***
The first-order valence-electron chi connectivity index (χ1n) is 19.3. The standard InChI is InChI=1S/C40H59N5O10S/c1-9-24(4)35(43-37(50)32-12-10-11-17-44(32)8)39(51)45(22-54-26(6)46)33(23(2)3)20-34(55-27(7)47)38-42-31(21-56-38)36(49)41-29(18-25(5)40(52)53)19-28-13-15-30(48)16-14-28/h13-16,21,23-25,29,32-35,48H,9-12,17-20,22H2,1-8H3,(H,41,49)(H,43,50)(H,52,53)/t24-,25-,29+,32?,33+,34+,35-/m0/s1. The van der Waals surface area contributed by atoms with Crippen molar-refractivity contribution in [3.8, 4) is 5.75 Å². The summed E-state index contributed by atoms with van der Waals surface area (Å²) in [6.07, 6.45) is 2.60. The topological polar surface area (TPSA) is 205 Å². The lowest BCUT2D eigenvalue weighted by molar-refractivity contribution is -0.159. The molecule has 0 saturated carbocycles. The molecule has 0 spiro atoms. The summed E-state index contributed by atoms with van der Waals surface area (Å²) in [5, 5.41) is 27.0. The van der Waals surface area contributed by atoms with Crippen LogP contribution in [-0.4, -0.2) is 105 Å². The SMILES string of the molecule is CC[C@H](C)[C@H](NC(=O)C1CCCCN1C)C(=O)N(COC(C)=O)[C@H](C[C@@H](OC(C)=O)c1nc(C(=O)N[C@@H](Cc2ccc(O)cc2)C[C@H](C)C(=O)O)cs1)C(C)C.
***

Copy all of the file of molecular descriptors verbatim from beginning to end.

The first-order valence-electron chi connectivity index (χ1n) is 19.3. The standard InChI is InChI=1S/C40H59N5O10S/c1-9-24(4)35(43-37(50)32-12-10-11-17-44(32)8)39(51)45(22-54-26(6)46)33(23(2)3)20-34(55-27(7)47)38-42-31(21-56-38)36(49)41-29(18-25(5)40(52)53)19-28-13-15-30(48)16-14-28/h13-16,21,23-25,29,32-35,48H,9-12,17-20,22H2,1-8H3,(H,41,49)(H,43,50)(H,52,53)/t24-,25-,29+,32?,33+,34+,35-/m0/s1. The van der Waals surface area contributed by atoms with Crippen molar-refractivity contribution in [3.8, 4) is 5.75 Å². The summed E-state index contributed by atoms with van der Waals surface area (Å²) in [6.07, 6.45) is 2.60. The topological polar surface area (TPSA) is 205 Å². The lowest BCUT2D eigenvalue weighted by molar-refractivity contribution is -0.159. The molecule has 0 saturated carbocycles. The molecule has 0 spiro atoms. The summed E-state index contributed by atoms with van der Waals surface area (Å²) in [5, 5.41) is 27.0. The van der Waals surface area contributed by atoms with Crippen LogP contribution in [-0.4, -0.2) is 105 Å². The SMILES string of the molecule is CC[C@H](C)[C@H](NC(=O)C1CCCCN1C)C(=O)N(COC(C)=O)[C@H](C[C@@H](OC(C)=O)c1nc(C(=O)N[C@@H](Cc2ccc(O)cc2)C[C@H](C)C(=O)O)cs1)C(C)C.